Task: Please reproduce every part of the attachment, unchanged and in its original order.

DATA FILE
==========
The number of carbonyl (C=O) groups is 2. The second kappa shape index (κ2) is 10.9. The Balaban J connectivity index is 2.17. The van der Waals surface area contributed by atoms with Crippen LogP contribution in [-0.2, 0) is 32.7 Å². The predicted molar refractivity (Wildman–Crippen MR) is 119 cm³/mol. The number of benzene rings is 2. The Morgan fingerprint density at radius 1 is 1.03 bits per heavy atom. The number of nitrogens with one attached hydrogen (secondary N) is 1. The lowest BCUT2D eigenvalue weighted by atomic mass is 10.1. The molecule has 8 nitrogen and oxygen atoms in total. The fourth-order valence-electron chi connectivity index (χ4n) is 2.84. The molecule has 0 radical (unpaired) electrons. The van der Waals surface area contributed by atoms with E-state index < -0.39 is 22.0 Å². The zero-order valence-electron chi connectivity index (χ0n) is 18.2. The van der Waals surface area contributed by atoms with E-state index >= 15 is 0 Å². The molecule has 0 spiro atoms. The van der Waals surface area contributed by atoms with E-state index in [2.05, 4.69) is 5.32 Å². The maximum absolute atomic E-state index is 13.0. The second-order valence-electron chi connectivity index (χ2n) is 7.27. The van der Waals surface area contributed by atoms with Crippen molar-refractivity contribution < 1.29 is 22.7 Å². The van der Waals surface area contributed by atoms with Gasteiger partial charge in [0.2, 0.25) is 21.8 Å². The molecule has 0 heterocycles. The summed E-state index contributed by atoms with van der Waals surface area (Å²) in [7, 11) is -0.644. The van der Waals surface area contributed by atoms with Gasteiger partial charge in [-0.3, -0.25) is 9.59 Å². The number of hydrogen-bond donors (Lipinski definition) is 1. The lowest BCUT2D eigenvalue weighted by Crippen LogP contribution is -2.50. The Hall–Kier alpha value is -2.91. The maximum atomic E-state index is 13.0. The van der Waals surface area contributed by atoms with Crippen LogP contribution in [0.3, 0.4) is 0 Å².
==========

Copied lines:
The number of carbonyl (C=O) groups is 2. The second kappa shape index (κ2) is 10.9. The Balaban J connectivity index is 2.17. The van der Waals surface area contributed by atoms with Crippen LogP contribution in [-0.2, 0) is 32.7 Å². The predicted molar refractivity (Wildman–Crippen MR) is 119 cm³/mol. The number of benzene rings is 2. The Morgan fingerprint density at radius 1 is 1.03 bits per heavy atom. The number of nitrogens with one attached hydrogen (secondary N) is 1. The lowest BCUT2D eigenvalue weighted by atomic mass is 10.1. The molecule has 8 nitrogen and oxygen atoms in total. The fourth-order valence-electron chi connectivity index (χ4n) is 2.84. The molecule has 0 radical (unpaired) electrons. The van der Waals surface area contributed by atoms with E-state index < -0.39 is 22.0 Å². The zero-order valence-electron chi connectivity index (χ0n) is 18.2. The van der Waals surface area contributed by atoms with E-state index >= 15 is 0 Å². The molecule has 0 spiro atoms. The van der Waals surface area contributed by atoms with E-state index in [2.05, 4.69) is 5.32 Å². The maximum absolute atomic E-state index is 13.0. The second-order valence-electron chi connectivity index (χ2n) is 7.27. The van der Waals surface area contributed by atoms with Crippen molar-refractivity contribution < 1.29 is 22.7 Å². The van der Waals surface area contributed by atoms with Gasteiger partial charge in [0.2, 0.25) is 21.8 Å². The molecule has 0 heterocycles. The summed E-state index contributed by atoms with van der Waals surface area (Å²) in [7, 11) is -0.644. The van der Waals surface area contributed by atoms with Gasteiger partial charge in [-0.3, -0.25) is 9.59 Å². The number of hydrogen-bond donors (Lipinski definition) is 1. The lowest BCUT2D eigenvalue weighted by Crippen LogP contribution is -2.50. The Hall–Kier alpha value is -2.91. The maximum atomic E-state index is 13.0. The van der Waals surface area contributed by atoms with Crippen LogP contribution in [0.3, 0.4) is 0 Å².